The varied assortment of Dark Knights has mostly been spotlighted in individual one-shots tying into DC Comics’ Dark Nights: Metal event, but the Dark Knight who started it all gets his own tie-in with Batman Lost #1, chronicling what’s happened to Batman himself since he entered the Dark Multiverse. Writers Scott Snyder, James Tynion IV and Joshua Williamson team up to tell the far-reaching tale with highlights of Bruce Wayne’s past, present and future; at least as how Bruce interprets them through the dark lens of this sinister dimension. Doug Mahnke, Yanick Paquette, Jorge Jiminez and Jaime Mendoza cram a diverse array of time-spanning eras into the story’s 30 pages, and the entire creative team captivates with a densely-packed examination of selected moments from Batman’s history, and how they tie into millennia of machinations from the dark demon, Barbatos.
The entire issue fascinates by way of its acknowledgement of past Batman eras and storylines, paying tribute to the past while tweaking it to work within the context of Metal. The writers start, in fact, with the very first ever “Bat-Man” story going back to the character’s first appearance in Detective Comics #27. While familiar, there are both subtle and not-so-subtle twists that tie that inaugural story into the fabric of Dark Nights: Metal. The art team honors Bob Kane’s original costume design and nuances, paying tribute to both character and creator by both staying faithful to Kane’s original story, while making it relevant to current events in Metal. The framing sequence around this segment also acknowledges other notable storylines, while possibly foreshadowing a future one.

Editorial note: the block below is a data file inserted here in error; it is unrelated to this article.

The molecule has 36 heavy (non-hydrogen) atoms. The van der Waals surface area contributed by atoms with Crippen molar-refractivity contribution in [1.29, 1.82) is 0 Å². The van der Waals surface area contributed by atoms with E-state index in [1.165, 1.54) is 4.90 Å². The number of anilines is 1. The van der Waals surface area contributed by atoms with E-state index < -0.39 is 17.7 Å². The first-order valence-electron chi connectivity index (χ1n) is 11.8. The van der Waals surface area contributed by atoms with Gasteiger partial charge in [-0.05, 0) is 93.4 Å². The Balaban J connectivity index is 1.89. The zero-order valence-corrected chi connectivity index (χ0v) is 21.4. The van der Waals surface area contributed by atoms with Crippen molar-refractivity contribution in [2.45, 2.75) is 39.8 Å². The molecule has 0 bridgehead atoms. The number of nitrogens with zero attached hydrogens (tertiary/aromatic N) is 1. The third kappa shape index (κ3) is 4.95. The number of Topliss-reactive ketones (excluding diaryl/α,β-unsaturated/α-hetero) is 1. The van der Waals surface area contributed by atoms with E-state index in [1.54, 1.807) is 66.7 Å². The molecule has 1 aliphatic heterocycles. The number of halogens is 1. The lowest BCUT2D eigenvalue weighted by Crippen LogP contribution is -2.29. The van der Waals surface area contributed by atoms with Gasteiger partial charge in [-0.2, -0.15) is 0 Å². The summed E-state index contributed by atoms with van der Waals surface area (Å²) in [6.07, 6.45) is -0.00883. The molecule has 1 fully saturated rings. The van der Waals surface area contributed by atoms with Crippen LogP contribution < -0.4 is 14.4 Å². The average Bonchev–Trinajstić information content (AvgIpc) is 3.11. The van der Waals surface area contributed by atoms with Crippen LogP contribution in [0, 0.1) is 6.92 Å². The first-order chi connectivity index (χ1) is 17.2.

There are plenty of homages to other storylines, as well, including some all-but-forgotten elements from Grant Morrison’s run on Batman from a decade ago, which get some new relevance of their own — the issue’s very first page, in fact, is evocative of a defining moment going back to Morrison’s groundbreaking Animal Man run. As Metal is heavily based on aspects of Snyder and Greg Capullo’s own run on Batman, there are naturally plenty of nods to many of those popular storylines, as well. While the issue can’t begin to weave parts of every notable Batman storyline from the past eight decades into its fabric, its atmosphere is one of honoring Batman’s past, even within the distorted and corrupt scope of the Dark Multiverse.
As these past events replay in Bruce’s mind, the nature of the Dark Multiverse repeatedly takes him into places ripe with despair, but the past is what anchors him and keeps him from succumbing to the darkness. His acknowledgement of past “cases” — stories to us readers — and how they all “happened” is a tongue-in-cheek allegory to juggling nearly 80 years’ worth of continuity in a modern-day environment of reboots and retcons. There’s also an admission of contradictory storylines — storylines that might not all align in any kind of fictional timeline, but they line up just fine on our bookshelves.
Dark Nights: Metal has been the mechanism for elevating Batman from his historical role as a hero of streets and rooftops to one that legitimately has far larger place within the DC Comics multiverse. Batman Lost #1 goes a long way towards cementing that quantum leap, tying in Batman’s history to that of Barbatos, and does so in a high-thinking manner that attaches new relevance to comparatively inconsequential moments from the past. It’s a Batman comic like no other that’s so much fun, it’s hard to imagine Batman ever going back to capturing muggers and stopping bank robberies.